A Week in Review: 8/24/14 – 8/30/14

August 26, 2014

Caverlee presented with Google Faculty Research Award
Dr. James Caverlee, associate professor of computer science and engineering at Texas A&M University, was chosen by the Google Faculty Research Awards Program as a recipient of financial support for his proposal in the social media category, “Modeling and Inferring Local Expertise.” This research is a collaborative effort with professor Daniel Z. Sui, chair of the geography department at The Ohio State University. http://engineering.tamu.edu/news/2014/08/26/caverlee-presented-with-google-faculty-research-award

Aug. 25, 2014

Physics research removes outcome unpredictability of ultracold atomic reactions Findings from a physics study by a Kansas State University researcher are helping scientists accurately predict the once unpredictable. Yujun Wang, research associate with the James R. Macdonald Laboratory at Kansas State University, and Paul Julienne at the University of Maryland, looked at theoretically predicting and understanding chemical reactions that involve three atoms at ultracold temperatures. Their findings help explain the likely outcome of a chemical reaction and shed new light on mysterious quantum states. http://esciencenews.com/articles/2014/08/25/physics.research.removes.outcome.unpredictability.ultracold.atomic.reactions

A Week in Review: 8/17/14 – 8/23/14

Aug. 21, 2014

JILA team finds first direct evidence of ‘spin symmetry’ in atoms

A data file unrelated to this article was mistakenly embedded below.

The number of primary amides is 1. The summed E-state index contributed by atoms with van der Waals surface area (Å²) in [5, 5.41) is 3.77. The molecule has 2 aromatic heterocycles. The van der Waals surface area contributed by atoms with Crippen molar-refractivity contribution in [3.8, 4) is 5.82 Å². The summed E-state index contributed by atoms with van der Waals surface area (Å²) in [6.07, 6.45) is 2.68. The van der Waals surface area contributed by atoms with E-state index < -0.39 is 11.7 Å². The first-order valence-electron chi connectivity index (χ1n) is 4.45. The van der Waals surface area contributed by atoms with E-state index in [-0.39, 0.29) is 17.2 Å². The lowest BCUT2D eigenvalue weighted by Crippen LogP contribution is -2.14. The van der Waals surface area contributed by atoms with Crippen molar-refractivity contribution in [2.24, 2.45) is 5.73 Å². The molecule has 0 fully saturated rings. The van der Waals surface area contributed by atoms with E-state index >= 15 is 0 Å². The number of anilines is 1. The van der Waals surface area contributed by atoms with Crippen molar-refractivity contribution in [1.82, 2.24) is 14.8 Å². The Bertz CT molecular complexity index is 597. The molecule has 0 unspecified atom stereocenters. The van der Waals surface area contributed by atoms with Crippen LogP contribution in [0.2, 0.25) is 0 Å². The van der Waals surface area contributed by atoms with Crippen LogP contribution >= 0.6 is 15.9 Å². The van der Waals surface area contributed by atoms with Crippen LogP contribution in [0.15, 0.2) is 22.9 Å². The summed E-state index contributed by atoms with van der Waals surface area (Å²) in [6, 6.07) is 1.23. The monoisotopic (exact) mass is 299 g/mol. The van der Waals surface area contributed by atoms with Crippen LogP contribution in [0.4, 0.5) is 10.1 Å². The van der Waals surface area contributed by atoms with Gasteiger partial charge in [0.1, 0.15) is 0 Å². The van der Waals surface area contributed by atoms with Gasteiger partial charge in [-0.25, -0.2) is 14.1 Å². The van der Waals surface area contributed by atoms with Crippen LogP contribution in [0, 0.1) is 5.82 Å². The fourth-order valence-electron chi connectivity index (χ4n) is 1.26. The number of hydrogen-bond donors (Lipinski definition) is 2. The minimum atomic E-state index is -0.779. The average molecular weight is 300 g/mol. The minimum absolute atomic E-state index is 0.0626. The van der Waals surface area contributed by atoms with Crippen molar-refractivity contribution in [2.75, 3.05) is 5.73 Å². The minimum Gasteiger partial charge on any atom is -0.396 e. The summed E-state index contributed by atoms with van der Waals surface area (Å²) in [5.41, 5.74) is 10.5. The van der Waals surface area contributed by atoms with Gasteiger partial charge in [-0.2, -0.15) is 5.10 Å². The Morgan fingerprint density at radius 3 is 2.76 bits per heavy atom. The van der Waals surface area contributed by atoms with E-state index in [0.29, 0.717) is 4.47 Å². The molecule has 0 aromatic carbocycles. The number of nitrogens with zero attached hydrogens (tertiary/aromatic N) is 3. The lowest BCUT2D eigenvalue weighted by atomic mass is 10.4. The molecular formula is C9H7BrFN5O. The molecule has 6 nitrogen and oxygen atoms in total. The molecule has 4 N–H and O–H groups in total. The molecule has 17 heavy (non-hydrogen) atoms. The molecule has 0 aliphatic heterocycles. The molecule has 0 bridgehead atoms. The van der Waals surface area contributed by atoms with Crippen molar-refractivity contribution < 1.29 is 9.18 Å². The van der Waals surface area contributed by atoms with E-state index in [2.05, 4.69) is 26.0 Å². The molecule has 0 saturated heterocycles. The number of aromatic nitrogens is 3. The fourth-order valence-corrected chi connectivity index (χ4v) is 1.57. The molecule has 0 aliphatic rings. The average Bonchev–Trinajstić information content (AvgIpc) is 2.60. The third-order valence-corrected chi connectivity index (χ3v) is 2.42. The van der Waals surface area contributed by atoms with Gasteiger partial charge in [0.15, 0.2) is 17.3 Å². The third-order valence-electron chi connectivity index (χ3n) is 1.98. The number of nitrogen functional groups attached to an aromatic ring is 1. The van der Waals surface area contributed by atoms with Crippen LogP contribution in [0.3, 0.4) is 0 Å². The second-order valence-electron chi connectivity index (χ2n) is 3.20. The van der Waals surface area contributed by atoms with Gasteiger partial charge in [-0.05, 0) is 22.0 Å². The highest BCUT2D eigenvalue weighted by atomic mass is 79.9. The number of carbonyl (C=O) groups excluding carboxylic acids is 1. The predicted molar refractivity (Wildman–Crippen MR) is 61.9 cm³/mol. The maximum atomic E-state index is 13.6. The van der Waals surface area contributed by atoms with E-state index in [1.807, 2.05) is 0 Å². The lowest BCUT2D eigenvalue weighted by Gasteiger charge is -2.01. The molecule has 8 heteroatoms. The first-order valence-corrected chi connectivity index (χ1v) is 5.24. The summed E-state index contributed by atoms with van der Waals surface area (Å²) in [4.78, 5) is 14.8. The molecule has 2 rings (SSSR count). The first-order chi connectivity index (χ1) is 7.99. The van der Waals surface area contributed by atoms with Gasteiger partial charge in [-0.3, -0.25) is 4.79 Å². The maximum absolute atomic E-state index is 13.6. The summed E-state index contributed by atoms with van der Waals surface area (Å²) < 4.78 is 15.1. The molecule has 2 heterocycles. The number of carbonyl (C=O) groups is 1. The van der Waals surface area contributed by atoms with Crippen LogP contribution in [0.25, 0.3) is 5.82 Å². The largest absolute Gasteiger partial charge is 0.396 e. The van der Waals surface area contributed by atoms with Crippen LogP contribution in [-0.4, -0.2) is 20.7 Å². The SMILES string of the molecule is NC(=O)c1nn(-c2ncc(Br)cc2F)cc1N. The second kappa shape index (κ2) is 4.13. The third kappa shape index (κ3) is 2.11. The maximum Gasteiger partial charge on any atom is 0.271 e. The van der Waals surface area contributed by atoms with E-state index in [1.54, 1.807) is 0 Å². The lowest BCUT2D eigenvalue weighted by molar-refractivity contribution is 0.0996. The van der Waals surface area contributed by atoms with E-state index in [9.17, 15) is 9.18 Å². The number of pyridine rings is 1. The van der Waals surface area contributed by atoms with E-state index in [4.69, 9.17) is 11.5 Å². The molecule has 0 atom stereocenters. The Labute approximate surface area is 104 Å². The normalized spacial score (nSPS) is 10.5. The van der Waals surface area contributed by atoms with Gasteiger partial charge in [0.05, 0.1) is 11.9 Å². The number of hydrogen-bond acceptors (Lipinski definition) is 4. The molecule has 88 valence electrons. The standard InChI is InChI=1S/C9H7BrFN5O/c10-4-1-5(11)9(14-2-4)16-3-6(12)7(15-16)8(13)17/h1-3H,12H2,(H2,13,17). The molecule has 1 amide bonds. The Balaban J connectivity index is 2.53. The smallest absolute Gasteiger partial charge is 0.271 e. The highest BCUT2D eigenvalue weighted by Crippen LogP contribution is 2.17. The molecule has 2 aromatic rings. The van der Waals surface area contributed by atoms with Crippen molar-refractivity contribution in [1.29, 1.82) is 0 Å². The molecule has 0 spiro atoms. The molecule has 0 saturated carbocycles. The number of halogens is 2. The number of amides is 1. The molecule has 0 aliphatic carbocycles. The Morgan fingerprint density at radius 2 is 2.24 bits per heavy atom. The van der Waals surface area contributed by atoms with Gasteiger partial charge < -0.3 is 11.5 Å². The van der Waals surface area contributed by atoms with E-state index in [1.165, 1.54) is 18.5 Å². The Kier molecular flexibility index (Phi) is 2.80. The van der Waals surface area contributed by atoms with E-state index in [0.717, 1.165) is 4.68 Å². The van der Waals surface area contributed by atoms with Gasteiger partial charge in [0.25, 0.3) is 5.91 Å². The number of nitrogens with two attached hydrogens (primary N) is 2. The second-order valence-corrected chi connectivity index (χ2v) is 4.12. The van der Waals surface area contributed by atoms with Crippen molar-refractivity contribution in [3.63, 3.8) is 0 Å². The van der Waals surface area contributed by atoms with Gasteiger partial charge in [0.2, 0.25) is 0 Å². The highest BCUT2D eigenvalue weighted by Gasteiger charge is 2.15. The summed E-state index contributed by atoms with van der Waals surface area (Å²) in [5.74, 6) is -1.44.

JILA physicists led by theorist Ana Maria Rey and experimentalist Jun Ye have observed the first direct evidence of symmetry in the magnetic properties—or nuclear “spins”—of atoms. The advance could spin off practical benefits such as the ability to simulate and better understand exotic materials exhibiting phenomena such as superconductivity (electrical flow without resistance) and colossal magneto-resistance (drastic change in electrical flow in the presence of a magnetic field). http://www.colorado.edu/news/releases/2014/08/21/jila-team-finds-first-direct-evidence-%E2%80%98spin-symmetry%E2%80%99-atoms

Aug. 18, 2014

Bacterial nanowires not what scientists thought they were
For the past 10 years, scientists have been fascinated by a type of “electric bacteria” that shoots out long tendrils like electric wires, using them to power themselves and transfer electricity to a variety of solid surfaces. A team led by scientists at USC has now turned the study of these bacterial nanowires on its head, discovering that the key features in question are not pili, as previously believed, but rather extensions of the bacteria’s outer membrane equipped with proteins that transfer electrons called “cytochromes.”